Travels in The Dark by Jordan Loyal Short

Another book to talk to you about today. Recently Jordan Loyal Short released the final book in the Dreadbound Ode series, Travels in the Dark. So, let's take a look at what the book is about.

About The Book

Lyssa is going to the Dead Place and everyone she killed will be waiting.

As the Hidden One’s twisted plan to resurrect the Deep Gods unfolds, the only way to stop him is a secret buried in the land of death.

But Lyssa has not given up. If the Deep Gods can return, so can she.

Can Lyssa find a way back? Can she delve into hell’s darkest corners and emerge with the lore to stop the Deep Gods’ rise? Or will she become a lost soul, like so many of those she loved in life?

Ancient horrors will wake. Skalds will sing. And a blind seer will see the shadows gather.

Lyssa Pedersten has tasted poison, and hell had best beware.

Travels in the Dark is the final chapter in The Dreadbound Ode, I have to say that this series has got better and better as it has reached its final conclusion.

Travels in the Dark picks up where The weeping Sigil left off and we follow Brohr, Henrick and Lyssa to the final battle between the Hidden God Moriigo and the Shining one, Tyrus.

At the end of The Weeping Sigil, Lyssa had taken drastic action that has led her to enter the realm of the dead. Brohr had reached his potential and had unleashed the end of the worlds and Henric has become a prophet of the shining one Tyriel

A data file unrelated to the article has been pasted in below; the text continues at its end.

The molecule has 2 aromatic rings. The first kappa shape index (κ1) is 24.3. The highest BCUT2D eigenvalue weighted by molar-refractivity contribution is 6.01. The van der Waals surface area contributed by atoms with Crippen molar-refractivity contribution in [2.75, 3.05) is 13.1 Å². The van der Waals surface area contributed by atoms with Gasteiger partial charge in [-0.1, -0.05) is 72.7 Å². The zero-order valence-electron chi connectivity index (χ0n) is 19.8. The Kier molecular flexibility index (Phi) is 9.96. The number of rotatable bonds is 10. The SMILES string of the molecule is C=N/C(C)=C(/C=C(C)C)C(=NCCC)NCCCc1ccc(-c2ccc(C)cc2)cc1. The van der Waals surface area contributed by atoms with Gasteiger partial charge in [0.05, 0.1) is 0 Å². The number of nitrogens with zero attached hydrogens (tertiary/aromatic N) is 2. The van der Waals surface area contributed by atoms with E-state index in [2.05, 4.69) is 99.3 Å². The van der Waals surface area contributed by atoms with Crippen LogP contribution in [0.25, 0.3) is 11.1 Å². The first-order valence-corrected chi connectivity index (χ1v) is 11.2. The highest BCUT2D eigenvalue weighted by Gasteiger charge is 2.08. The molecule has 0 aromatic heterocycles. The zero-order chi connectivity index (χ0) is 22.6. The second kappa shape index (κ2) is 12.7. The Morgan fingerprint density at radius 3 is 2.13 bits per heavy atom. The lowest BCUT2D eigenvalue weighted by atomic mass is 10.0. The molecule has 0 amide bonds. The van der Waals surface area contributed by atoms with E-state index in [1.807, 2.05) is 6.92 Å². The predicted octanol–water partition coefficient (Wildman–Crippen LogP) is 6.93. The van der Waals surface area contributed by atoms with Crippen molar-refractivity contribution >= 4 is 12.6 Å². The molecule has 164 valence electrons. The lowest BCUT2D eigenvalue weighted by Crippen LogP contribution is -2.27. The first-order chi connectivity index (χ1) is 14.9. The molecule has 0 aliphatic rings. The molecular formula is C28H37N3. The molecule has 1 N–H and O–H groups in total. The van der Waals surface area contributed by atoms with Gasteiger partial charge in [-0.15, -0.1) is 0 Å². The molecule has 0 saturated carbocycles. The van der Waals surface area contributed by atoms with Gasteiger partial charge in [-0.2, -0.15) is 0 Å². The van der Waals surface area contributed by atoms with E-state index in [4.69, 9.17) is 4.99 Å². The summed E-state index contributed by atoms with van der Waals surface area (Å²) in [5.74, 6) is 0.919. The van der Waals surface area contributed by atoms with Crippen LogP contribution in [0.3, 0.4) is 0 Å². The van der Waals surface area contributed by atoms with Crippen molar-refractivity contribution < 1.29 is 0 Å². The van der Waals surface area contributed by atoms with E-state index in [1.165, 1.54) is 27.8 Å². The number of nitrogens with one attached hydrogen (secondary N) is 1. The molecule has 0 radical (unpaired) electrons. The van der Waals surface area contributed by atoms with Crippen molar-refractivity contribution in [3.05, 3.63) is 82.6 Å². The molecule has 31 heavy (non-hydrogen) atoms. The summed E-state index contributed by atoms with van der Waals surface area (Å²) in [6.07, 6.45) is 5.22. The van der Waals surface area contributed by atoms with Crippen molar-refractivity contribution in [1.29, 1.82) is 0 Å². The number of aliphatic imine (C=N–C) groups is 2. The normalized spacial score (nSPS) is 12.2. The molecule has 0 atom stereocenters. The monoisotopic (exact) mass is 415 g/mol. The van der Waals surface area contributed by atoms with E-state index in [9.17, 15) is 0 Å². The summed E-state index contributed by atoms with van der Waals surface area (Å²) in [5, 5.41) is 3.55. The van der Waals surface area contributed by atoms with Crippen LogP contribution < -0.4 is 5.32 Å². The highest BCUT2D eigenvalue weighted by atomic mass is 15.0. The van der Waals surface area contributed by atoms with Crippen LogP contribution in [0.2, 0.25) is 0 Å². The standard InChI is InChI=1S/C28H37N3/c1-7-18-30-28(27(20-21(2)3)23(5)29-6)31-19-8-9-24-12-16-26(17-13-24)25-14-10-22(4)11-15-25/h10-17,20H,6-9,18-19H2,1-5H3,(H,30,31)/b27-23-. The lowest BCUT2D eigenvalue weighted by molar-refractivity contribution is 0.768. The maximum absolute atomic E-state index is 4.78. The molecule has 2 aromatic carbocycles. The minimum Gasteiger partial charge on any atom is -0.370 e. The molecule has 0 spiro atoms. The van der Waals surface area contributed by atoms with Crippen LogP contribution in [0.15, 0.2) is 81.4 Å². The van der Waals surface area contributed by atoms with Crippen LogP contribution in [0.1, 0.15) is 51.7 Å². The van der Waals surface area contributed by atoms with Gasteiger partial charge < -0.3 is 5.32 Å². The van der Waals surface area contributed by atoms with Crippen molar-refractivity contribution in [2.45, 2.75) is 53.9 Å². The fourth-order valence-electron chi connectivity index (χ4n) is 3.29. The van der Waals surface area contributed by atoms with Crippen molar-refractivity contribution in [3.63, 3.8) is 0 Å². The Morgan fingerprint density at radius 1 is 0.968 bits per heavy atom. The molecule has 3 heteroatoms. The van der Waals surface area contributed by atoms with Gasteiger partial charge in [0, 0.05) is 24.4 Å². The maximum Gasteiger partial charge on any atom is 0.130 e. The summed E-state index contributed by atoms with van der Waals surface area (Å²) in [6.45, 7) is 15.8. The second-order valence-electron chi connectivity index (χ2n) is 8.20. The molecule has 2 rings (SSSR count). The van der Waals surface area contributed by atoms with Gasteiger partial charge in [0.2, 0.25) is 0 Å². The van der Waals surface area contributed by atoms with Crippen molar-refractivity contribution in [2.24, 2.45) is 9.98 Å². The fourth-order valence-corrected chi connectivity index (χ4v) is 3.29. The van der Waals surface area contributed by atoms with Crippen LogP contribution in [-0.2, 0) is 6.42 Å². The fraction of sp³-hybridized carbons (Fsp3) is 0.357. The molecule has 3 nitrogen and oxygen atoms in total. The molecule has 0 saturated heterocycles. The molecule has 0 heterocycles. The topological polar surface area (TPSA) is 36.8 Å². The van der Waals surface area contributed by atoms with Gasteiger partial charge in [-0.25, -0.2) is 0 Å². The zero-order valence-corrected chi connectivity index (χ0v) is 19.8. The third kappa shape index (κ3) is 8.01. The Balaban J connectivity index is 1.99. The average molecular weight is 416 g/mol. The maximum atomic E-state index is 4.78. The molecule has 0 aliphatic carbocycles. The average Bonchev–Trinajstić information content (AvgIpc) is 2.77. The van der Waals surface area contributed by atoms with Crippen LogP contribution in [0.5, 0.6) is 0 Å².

I have enjoyed this series no end. There are no two ways about it, the story is an extremely dark tale of blood and revenge and reminds me of Poul Anderson's The Broken Sword in many ways, but I think that this is mainly due to the dark tones and the inclusion of Norse mythology.

I love the way that Jordan Loyal Short has mixed both science fiction and fantasy and the interplay between the two works perfectly, giving the story a slightly more epic feel than if it had just played out on the planet Skloja.

In Travels in the Dark, there is more of the epic fantasy feel to it, but there is also the added dimension of cosmic horror to give it that extra dimension that works well. You get more of the feel of this when we see the concept of the deep gods being introduced and query are these extra dimensional beings that have wandered the cosmos spreading pain and suffering in their wake. And when we see the behemoth that it the Candle Maker introduced, the vastness of these Deep Gods is shown to its full capacity.

As usual, the story centres around the three main characters. Brohr is intent upon saving Lyssa from the clutches of the Dead place at whatever cost. Lyssa is undertaking her Dantean journey to through the boughs of hell to reclaim her life and Henrick is trying to defeat the god Morrigo whilst trying to stay alive.

Travels in the Dark successfully brings the story to a close and is such a satisfying close to the story.

If you like your fantasy dark and soaked in blood then the Dreadbound Ode is definitely one to read.




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